EPMEPM: Best Practice & Legislation

Pick up the telephone!

Fiona Blayney’s best selling book “Property Management Bootcamp, Real Solutions, Real Results”  is now available on the iTunes Bookstore. The following is an extract from her book on the three types of telephone calls that property managers should be making.

The “settle in” call
Moving can be one of life’s greatest challenges, and in any new tenancy there will be a settling in period. Not only for the new tenants settling into their new environment, but also for the relationship. It is important to get the tenancy off to a good start.
What better way to do that than contact the tenant 7 days after they have moved into the home to:

  • see if they have happily settled in
  • ask if there are any matters that require attention i.e. repairs
  • obtain their new phone number
  • request a testimonial if they have been satisfied with the service

This level of communication in itself will show the tenant that your agency cares about them and their property. Should an issue arise in the future your relationship will have already been formed on the basis of care and trust. 

The “positive call”
Over the years many a trainer and speaker has proclaimed the need for the “no news” or the “wow” call. In my opinion, a landlord really doesn’t want to have their Property Manger call them up out of the blue and ask how their week was, or congratulate them on their local football team winning the Saturday game. A Property Manager is there to provide a service in the management of their investment – it is a business transaction.

So, do I want to hear from my Property Manager other than when something bad or costly has happened? Yes! So how then can we make contact with a client with some positive news? What constitutes positive news?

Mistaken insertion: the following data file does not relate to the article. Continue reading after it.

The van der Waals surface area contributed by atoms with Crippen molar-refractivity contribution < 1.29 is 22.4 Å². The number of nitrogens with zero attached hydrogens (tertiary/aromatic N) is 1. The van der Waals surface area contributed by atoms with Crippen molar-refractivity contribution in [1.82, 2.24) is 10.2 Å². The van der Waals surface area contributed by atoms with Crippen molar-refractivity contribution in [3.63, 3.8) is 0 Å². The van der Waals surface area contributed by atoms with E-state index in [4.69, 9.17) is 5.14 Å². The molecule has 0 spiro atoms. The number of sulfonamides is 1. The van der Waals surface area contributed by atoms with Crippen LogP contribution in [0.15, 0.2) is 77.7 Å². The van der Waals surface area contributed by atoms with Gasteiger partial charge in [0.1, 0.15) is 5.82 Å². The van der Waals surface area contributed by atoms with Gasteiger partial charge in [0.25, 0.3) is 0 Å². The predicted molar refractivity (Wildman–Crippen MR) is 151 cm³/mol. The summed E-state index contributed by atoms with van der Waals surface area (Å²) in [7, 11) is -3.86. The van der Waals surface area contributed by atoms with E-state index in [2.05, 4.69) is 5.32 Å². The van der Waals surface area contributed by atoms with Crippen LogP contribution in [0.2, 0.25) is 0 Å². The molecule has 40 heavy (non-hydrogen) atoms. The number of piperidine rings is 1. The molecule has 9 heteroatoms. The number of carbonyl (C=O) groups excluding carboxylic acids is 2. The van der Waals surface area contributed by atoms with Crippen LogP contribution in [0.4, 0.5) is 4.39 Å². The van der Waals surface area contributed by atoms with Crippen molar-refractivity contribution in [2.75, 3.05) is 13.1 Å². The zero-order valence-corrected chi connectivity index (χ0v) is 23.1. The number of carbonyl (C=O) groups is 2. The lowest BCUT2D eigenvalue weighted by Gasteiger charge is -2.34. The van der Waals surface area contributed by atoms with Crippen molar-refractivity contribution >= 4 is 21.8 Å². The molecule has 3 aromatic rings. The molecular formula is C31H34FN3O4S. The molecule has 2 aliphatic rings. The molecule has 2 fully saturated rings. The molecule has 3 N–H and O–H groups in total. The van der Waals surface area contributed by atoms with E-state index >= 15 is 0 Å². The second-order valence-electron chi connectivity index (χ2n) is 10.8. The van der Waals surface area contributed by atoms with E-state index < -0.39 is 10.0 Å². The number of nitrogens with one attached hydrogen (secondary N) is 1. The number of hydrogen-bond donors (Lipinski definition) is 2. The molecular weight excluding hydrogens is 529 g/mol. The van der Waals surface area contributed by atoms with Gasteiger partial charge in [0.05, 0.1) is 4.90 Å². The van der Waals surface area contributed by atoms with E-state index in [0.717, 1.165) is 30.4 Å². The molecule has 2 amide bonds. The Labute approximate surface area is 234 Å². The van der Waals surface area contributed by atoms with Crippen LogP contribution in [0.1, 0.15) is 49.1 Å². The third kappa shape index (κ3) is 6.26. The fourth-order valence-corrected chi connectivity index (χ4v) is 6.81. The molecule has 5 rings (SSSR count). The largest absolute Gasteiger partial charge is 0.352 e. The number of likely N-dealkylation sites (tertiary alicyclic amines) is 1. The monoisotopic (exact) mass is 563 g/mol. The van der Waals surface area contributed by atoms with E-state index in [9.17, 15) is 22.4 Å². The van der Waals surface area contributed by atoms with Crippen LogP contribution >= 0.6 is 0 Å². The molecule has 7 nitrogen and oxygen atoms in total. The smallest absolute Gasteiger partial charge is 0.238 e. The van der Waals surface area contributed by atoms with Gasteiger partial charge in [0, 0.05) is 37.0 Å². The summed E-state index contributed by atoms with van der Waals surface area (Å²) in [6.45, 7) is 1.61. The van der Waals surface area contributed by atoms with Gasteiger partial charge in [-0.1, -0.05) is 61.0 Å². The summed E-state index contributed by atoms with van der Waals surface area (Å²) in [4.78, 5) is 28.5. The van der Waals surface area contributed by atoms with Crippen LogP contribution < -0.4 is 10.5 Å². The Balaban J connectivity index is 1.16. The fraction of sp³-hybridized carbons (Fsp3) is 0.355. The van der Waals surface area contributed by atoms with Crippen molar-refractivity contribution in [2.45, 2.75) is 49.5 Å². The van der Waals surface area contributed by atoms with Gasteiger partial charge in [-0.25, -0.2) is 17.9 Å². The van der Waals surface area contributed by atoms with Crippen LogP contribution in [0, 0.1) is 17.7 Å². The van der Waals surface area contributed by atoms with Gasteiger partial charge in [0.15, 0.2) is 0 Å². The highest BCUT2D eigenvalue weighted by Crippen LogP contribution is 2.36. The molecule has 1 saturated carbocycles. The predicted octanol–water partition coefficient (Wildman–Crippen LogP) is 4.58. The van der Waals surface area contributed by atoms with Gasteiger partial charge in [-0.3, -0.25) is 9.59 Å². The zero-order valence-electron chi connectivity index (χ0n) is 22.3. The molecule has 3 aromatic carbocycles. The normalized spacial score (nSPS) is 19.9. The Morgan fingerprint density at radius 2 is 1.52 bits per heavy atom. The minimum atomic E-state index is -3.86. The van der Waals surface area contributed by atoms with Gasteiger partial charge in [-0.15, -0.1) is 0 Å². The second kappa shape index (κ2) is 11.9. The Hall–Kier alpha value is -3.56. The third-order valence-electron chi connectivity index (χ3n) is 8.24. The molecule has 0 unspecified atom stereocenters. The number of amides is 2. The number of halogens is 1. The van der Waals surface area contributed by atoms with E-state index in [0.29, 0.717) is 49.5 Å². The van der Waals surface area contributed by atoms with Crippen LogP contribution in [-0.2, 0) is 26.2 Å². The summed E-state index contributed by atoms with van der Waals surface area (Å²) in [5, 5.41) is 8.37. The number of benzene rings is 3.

• Tenancy review
  • Rent increase
  • Recent sales
  • Recent listings
  • Drive past property
  • Check in with the tenant
  • Consider other positive news that you can provide to the owner….

The “statement call”
Quite often, reading your own bank or credit card statement can be difficult. Imagine your first rental property and you are reading your first end of month statement. Many of us can simply relate to this when you read a statement for the first time in a professional capacity. No one wants to appear stupid and inferior; often this means that we will avoid asking a question at all costs.

A landlord receiving their statement for the first time is no different. To minimise the embarrassment for a landlord or the potential that they may not ask questions at all, you may want to consider:

  • Providing a standard education card on “how to read your statement”
  • Contacting the landlord on the day of statement run to discuss the content of their statement If you care send a card
  • Although, sending a card is fast becoming a thing of the past, it’s also a delight to receive one, simply by virtue of its scarcity. Sending a card to a client creates a “wow”. Adding these to your daily / weekly / monthly routine will create a significant difference between you and the competition or simply other service providers that are providing services to the client.
  • A card may also be sent to a tenant as congratulations or as a “thank you” for the inspection together with a note of interest about the area or something personal to them.

Fiona’s book “Property Management Bootcamp” is available on the iTunes Bookstore for $14.99.

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Fiona Blayney

Fiona Blayney is the founder and director of Real+, an industry first Property Management learning platform. For more info visit realplusonline.com.au.